As usual, after I wrote my most recent article trying to advocate a moderate view of the relationship between religion and science, rather than the more popular, contemporary view of science as an angel of light having fought a long battle against the dark forces of religious superstition, I received letters from people who felt I was, e.g., letting Galileo off too easilly. A sample:
"And you should know that Galileo got just what he deserved because he harassed the Church into changing their interpretation of the bible based on his theories, which were impossible to prove at that time. They got tired of being shoved around, so they told him to get off their backs and be quiet."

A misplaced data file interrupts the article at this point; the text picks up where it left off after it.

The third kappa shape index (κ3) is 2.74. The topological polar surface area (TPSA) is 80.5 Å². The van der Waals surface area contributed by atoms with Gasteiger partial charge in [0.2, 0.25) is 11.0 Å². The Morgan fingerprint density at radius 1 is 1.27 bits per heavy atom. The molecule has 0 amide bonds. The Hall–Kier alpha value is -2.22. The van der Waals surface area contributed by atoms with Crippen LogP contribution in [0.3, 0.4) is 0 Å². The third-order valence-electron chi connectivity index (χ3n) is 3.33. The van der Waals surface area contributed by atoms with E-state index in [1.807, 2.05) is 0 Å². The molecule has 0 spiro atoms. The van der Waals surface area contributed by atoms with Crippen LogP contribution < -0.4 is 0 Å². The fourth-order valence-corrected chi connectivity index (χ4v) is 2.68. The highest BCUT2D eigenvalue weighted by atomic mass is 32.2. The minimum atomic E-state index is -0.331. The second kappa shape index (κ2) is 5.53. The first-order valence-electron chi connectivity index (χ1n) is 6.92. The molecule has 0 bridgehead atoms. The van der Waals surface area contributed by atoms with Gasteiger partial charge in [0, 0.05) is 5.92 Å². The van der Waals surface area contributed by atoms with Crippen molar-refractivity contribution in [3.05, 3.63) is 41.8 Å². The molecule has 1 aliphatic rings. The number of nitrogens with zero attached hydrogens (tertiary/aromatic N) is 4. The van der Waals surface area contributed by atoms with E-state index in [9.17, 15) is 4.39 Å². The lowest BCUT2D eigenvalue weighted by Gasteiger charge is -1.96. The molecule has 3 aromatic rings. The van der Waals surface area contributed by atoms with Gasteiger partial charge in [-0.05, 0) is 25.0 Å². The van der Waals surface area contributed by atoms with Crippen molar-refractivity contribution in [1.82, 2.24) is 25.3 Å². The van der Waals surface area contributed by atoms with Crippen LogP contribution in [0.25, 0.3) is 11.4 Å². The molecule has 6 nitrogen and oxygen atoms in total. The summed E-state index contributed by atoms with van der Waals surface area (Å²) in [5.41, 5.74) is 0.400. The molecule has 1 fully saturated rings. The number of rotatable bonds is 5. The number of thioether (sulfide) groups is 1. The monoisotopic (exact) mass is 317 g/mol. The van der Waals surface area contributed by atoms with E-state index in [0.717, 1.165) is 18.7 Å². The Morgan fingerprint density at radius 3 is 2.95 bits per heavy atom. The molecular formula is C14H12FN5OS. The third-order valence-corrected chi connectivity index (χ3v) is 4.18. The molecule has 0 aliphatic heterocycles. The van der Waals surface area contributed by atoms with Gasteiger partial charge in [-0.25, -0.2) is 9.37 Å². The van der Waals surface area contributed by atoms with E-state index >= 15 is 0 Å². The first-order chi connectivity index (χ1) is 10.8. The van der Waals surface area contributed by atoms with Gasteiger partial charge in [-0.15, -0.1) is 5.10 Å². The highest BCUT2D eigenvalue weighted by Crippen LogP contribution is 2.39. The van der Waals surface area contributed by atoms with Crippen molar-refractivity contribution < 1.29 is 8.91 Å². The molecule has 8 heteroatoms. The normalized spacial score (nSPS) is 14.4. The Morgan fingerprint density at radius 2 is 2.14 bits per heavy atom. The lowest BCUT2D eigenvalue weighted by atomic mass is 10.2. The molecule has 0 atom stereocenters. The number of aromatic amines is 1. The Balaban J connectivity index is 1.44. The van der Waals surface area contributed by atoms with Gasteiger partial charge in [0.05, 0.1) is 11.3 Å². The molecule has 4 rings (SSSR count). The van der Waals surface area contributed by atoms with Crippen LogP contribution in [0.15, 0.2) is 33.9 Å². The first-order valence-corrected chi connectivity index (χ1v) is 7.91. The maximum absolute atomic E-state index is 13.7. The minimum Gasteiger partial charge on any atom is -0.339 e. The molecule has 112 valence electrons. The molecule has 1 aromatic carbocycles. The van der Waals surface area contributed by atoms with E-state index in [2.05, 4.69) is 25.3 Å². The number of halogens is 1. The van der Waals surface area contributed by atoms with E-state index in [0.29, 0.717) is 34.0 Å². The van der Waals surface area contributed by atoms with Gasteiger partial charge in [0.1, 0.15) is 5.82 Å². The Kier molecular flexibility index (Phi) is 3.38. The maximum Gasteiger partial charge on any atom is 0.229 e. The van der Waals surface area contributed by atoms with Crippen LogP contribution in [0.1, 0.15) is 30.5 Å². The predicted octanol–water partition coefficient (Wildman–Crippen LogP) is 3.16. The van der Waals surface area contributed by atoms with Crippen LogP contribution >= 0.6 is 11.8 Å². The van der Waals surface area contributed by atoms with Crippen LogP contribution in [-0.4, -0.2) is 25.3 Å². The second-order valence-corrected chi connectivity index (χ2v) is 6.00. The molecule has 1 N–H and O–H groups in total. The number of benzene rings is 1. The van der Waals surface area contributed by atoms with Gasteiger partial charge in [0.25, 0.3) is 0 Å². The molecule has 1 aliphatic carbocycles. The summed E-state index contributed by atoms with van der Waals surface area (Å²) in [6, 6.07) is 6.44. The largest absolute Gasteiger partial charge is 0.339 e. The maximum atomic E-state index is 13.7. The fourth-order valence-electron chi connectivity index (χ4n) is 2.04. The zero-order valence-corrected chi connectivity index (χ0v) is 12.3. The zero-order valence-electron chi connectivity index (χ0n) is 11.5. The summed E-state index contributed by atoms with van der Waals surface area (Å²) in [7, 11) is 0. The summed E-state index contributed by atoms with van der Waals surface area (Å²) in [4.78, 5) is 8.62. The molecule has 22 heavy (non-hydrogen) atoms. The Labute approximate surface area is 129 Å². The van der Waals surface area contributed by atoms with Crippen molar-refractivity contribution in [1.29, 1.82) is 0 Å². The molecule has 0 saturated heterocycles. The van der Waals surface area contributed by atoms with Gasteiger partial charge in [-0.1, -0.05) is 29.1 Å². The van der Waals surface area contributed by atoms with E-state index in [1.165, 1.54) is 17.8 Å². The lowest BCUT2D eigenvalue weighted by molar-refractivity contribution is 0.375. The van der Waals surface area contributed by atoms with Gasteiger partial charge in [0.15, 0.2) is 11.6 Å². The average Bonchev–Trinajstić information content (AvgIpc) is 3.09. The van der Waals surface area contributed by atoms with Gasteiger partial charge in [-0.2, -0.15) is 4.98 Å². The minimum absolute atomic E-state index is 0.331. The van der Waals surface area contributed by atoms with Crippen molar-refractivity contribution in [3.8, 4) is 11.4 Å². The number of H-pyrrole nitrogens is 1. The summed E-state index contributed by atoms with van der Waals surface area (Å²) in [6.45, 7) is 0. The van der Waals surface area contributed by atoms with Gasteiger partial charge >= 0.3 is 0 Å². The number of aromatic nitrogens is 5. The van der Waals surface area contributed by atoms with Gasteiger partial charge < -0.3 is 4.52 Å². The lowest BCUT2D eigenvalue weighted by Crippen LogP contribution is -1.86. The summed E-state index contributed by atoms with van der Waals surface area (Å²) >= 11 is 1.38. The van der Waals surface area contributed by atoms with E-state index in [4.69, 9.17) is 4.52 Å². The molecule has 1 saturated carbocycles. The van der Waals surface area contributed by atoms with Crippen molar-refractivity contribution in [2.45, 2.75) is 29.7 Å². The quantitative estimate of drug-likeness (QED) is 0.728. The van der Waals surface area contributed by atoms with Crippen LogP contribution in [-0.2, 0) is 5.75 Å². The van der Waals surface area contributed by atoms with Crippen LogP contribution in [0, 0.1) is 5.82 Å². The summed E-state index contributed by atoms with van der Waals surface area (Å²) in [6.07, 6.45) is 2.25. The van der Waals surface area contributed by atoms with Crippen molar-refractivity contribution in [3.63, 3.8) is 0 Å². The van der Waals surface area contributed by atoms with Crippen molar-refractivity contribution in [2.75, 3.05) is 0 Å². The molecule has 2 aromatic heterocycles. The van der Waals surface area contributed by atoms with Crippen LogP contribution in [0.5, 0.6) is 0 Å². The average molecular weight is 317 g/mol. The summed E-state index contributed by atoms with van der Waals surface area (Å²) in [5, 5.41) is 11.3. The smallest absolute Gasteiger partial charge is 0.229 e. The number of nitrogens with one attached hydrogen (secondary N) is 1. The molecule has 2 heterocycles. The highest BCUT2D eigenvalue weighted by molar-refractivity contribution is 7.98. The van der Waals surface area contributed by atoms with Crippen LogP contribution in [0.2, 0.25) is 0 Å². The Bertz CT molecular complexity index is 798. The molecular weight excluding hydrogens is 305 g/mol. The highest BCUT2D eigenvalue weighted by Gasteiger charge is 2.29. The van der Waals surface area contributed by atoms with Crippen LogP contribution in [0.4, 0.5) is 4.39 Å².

("Telling him" this means, in this instance, threatening him with torture and imprisoning him.)
This letter was from a Catholic. The odd thing is that this isn't the authoratative Catholic position on this matter:
"Pope John Paul II issued a declaration in 1992 saying that the church's denunciation of Galileo was an error resulting from 'tragic mutual incomprehension.' This is considered a close to the Galileo issue by the Church."
The phenomena of people like my correspondent above strikes me as very odd. (Other examples include those who declare Vatican II a mistake, Mass should be in Latin, etc.) They are trying to be more Catholic than anyone else, but, in the process, wind up dismissing the decrees of the Pope, and so, in fact, have become Protestants! Weird.